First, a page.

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Tchooptip    1,685

My wife is seven years younger on her Thai id card, she is afraid it could be problematic sometimes. Why nobody knows.

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lopburi3    4,677

You can not get married in more than one country - you claim you got married in both Thailand and USA.  Marriage in either is marriage in the other. 

 

Most Thai would not be in her position as there is no need for it - she is Thai and can have a Thai passport/ID card and home registration and be here on that passport and not have any need to contact immigration.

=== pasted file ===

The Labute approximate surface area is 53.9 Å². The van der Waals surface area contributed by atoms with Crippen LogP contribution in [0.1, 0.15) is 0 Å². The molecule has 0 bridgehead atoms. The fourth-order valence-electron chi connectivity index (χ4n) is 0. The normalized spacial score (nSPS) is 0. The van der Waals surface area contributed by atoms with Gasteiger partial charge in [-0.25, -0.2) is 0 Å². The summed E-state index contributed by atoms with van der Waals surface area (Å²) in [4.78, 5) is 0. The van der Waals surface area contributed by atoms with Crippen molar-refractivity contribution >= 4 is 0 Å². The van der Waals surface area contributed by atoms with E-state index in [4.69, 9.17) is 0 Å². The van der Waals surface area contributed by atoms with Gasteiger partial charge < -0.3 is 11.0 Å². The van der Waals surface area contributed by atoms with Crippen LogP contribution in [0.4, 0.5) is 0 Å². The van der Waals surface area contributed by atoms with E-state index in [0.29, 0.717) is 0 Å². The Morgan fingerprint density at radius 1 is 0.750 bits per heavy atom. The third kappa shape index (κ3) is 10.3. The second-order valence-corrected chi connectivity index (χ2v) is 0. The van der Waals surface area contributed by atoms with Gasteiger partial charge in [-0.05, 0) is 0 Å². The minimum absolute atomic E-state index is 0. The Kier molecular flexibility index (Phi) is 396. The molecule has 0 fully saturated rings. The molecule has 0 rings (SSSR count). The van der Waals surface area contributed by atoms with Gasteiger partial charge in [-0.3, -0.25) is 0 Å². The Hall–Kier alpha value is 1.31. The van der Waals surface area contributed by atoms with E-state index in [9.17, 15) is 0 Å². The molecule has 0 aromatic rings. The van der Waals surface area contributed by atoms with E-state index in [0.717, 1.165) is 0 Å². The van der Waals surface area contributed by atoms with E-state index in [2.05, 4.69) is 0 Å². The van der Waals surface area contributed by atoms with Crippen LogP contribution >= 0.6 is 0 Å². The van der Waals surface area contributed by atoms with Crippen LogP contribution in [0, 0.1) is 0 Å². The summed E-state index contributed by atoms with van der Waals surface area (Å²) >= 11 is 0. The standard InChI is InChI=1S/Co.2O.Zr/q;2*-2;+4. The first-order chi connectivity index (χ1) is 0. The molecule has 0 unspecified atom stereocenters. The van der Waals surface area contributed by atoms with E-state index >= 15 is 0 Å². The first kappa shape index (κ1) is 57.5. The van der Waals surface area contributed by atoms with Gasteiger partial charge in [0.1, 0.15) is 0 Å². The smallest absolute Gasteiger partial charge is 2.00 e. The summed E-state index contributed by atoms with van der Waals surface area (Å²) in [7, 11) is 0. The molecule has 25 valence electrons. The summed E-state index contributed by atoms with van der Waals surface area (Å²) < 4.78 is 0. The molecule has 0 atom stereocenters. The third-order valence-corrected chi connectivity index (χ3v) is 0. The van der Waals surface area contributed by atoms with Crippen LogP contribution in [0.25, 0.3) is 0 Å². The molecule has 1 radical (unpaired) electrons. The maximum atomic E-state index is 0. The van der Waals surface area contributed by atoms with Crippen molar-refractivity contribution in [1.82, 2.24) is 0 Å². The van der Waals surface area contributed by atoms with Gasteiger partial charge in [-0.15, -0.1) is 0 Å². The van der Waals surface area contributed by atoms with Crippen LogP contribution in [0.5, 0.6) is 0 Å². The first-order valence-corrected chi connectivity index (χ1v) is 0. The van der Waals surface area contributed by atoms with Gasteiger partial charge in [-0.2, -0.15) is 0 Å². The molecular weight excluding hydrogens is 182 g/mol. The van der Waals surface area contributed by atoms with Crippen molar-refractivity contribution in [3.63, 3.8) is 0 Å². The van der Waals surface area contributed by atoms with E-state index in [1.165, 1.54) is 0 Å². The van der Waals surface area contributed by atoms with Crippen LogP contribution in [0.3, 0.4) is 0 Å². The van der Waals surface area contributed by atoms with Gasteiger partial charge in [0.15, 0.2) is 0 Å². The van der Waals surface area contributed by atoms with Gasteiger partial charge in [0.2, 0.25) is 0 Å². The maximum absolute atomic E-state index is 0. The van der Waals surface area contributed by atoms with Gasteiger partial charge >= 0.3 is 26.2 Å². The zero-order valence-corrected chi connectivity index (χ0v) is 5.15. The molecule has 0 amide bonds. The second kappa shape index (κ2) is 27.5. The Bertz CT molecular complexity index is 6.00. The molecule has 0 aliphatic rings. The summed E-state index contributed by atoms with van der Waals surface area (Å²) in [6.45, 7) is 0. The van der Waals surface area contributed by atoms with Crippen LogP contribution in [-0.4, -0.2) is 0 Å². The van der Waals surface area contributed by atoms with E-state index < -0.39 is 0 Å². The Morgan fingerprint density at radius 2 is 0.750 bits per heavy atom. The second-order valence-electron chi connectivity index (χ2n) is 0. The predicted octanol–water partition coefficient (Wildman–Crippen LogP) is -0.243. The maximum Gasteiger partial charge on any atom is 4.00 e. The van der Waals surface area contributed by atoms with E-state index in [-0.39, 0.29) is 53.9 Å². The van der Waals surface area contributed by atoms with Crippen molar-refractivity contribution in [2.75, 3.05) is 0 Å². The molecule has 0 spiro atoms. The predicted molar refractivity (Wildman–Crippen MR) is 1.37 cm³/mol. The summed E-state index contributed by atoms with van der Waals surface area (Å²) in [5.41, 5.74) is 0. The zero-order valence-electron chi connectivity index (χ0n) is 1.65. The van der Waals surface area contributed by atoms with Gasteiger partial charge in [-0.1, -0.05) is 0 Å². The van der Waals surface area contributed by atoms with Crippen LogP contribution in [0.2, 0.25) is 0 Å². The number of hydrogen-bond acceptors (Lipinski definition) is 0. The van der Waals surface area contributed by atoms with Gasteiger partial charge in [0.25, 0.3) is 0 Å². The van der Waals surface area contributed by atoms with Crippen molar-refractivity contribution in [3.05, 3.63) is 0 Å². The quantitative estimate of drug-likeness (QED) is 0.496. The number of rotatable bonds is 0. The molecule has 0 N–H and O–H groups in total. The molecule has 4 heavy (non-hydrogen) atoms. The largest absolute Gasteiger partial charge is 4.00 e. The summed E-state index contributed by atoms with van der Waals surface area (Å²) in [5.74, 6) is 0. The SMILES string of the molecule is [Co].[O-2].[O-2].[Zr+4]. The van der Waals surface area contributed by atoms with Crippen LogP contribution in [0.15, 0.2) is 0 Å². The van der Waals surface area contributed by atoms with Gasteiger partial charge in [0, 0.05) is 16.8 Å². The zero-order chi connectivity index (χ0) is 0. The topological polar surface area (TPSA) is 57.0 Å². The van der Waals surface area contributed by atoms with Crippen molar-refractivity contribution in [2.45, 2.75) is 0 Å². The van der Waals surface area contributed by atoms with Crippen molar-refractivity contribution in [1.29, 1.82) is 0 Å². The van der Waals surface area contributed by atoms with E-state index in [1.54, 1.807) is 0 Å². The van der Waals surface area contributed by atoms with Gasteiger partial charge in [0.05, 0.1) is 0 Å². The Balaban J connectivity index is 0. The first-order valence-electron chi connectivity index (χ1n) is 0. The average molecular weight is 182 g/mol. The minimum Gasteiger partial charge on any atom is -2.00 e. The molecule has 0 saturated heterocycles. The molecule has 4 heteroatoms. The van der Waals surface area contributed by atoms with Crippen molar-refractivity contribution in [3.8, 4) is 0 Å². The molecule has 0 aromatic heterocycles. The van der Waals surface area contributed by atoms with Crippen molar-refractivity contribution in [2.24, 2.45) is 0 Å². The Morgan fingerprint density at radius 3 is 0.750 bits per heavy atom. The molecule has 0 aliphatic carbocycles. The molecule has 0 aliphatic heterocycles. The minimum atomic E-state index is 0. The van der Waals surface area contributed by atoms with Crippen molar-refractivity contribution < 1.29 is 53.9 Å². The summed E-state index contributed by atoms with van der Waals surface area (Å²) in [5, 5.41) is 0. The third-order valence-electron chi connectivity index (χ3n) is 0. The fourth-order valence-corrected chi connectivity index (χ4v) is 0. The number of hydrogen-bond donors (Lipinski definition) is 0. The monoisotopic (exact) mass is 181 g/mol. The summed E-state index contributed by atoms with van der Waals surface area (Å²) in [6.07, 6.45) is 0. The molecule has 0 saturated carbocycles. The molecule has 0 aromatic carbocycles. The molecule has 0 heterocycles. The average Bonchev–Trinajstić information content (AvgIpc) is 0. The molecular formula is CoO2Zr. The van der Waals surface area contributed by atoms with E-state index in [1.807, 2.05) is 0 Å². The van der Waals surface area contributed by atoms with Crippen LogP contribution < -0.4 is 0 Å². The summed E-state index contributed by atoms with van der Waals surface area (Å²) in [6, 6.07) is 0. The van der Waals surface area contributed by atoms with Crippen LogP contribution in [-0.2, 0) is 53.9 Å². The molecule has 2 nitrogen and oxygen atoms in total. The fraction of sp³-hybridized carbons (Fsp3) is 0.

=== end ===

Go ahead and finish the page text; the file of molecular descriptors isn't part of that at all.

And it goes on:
Even using US passport she can extend her stay on basis of being Thai one year at a time.

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TGIR    137
11 hours ago, OJAS said:

In which case he'd better brace himself for having to surmount formidable hurdles in communicating with them since immigration officers' grasp of the English language tends to be minimal (at best) or completely non-existent (at worst) in my experience. That is one of the reasons why I always get my wife to accompany me to my local office at retirement extension of stay time.

 

Wrong on all counts.......I don't know why you don't read the entire thread.  OJAS, did you miss the part where she is Thai?, or the part where she fills out the paperwork every year?

 

14 hours ago, Evilbaz said:

If a retirement extension it has nothing to do with your wife - leave her at home then they have to deal only with you - The Applicant!

I'll make sure to tell the immigration officers that next time when I go without her.  It'll be good for a laugh I'm sure.